How I Turned an Icy Cold No into a Sizzling Yes

As a Customer Success Manager (or Inbox Ninja as we call it around here), the majority of my day focuses on taking a soft objection and transforming it into a warm lead for our clients. The other part of my day revolves around drinking coffee and catching Pokemon that sneak into our office – but that’s beside the point.

It’s become obvious to me that while choosing the right people to reach out to is important, identifying who has authority is the game-changer.

Let me give you an example.

One of my favorite clients creates customized experiences to help companies build more cohesive teams and better leaders (seriously cool stuff – ask me about it later if you’re interested). A few weeks ago, a Organizational Development Manager responded to one of my outreach emails on their behalf with a very stern “no” – it seems they were in a hectic transition phase and he did not have time for this right now.

What I wanted to say was…


But don’t worry. I kept my cool and assured him that I would reach out in a few months when they were through the transition.

Not even an hour later, an employee from the same company sent me an excited response that she’d love to chat with our company. Apparently, this is just what they needed! Woohoo!!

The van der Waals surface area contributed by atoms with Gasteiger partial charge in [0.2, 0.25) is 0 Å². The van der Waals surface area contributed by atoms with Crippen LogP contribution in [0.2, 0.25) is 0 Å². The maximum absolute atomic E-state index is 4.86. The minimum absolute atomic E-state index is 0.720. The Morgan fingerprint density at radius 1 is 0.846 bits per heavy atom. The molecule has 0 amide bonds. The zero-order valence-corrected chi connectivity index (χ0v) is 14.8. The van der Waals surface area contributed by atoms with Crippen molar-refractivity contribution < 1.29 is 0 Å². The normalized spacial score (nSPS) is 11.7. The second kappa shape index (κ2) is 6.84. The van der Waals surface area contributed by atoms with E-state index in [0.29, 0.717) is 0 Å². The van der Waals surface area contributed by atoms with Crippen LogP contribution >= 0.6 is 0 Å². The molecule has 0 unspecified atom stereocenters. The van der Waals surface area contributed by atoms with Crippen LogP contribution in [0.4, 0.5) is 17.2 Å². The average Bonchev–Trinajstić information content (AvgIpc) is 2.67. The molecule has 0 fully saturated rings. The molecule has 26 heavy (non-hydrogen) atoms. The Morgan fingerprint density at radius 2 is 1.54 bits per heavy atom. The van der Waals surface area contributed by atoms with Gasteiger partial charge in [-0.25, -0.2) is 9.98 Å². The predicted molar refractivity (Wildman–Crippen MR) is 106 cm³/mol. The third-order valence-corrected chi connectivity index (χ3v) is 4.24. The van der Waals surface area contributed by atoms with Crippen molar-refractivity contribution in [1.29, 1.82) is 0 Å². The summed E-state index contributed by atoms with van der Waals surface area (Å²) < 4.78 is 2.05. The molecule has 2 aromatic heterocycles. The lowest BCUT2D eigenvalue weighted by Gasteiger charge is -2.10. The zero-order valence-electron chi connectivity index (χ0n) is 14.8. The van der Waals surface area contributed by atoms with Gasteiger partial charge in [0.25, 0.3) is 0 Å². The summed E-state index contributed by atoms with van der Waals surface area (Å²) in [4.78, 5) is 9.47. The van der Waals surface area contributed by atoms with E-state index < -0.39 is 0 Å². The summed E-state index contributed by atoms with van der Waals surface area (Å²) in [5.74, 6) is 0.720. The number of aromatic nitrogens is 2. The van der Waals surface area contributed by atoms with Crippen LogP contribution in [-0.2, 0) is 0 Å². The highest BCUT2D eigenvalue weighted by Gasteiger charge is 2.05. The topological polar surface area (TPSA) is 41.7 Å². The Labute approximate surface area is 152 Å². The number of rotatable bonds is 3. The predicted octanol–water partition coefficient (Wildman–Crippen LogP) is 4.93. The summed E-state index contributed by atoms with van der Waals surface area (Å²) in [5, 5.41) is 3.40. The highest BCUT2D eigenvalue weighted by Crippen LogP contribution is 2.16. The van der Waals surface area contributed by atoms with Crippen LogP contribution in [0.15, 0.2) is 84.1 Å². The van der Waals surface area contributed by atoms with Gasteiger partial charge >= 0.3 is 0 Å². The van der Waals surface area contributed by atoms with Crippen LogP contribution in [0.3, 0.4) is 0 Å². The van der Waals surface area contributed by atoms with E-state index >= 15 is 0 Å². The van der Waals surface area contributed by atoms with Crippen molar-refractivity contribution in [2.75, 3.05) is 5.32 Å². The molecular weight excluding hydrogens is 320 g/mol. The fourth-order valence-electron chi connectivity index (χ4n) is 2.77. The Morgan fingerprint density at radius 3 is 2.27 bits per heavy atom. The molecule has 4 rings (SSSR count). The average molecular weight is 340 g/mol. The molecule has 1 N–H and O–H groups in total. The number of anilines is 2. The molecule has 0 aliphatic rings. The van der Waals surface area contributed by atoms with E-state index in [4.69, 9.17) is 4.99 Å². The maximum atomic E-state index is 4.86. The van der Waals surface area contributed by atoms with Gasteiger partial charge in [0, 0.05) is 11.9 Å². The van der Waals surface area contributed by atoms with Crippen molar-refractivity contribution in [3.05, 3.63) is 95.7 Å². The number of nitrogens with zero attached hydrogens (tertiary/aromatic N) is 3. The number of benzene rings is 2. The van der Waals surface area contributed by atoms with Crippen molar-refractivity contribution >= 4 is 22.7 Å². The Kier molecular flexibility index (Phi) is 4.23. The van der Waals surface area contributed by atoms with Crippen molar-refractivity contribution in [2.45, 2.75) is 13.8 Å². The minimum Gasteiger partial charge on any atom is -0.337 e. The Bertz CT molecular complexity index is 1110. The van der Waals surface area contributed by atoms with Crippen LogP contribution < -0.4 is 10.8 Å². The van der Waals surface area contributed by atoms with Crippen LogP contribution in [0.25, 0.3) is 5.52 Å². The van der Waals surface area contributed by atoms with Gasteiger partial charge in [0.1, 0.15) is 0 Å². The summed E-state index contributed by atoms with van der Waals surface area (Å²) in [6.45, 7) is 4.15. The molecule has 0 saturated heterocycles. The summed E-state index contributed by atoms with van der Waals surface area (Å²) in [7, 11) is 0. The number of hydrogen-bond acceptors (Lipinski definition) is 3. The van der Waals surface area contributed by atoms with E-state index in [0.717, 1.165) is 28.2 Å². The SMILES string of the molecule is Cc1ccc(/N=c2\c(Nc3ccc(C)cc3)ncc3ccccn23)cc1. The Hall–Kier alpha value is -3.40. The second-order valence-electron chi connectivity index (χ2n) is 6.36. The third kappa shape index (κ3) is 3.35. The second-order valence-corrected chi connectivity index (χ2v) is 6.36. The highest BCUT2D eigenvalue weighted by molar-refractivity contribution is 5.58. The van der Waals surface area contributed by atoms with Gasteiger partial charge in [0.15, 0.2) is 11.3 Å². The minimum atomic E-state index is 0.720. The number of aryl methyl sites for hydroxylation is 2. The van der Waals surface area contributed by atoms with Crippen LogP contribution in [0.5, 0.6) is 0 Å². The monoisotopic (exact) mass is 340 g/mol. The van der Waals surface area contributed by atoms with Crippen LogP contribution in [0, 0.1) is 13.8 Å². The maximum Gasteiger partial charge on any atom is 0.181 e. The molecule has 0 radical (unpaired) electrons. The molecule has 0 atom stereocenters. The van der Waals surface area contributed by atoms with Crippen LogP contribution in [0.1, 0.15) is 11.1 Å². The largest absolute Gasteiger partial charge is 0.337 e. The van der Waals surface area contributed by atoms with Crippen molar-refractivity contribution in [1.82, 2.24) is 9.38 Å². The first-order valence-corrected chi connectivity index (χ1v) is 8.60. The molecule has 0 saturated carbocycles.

And guess who it was? The first respondent’s BOSS!

Boom. Roasted.

Long story short: my client had the meeting, closed the deal, and we all lived happily ever after. We weren’t discouraged by a no that really could’ve meant “I’m in the middle of something” or “I haven’t had my coffee” (which are both totally reasonable).

Three Takeaways:   

  1. Reach out to more than one contact: One person seldom has all the say in a decision to bring on a new vendor. Share information with people on different teams that would be impacted by the service you provide. Make sure you cover various departments that make sense and a variety of levels of employees.

  2. Don’t give up: The first response will probably be a “no”. That’s just life, ya know? But that doesn’t mean one of the other several people you reached out to won’t see exactly what they need in your outreach. Trust the process.

  3. Always be respectful: Please don’t use this post as permission to spam every employee at your dream company with the same email. Targeting is key. It’s also vital to acknowledge and comply with a “Please take our team off your outreach.” We’re not trying to make any enemies here – only give the right people a chance to say yes.

I hope this gives all you hard-working sales warriors some inspiration today. I’m rooting for you!

Keep Calm and Ninja On,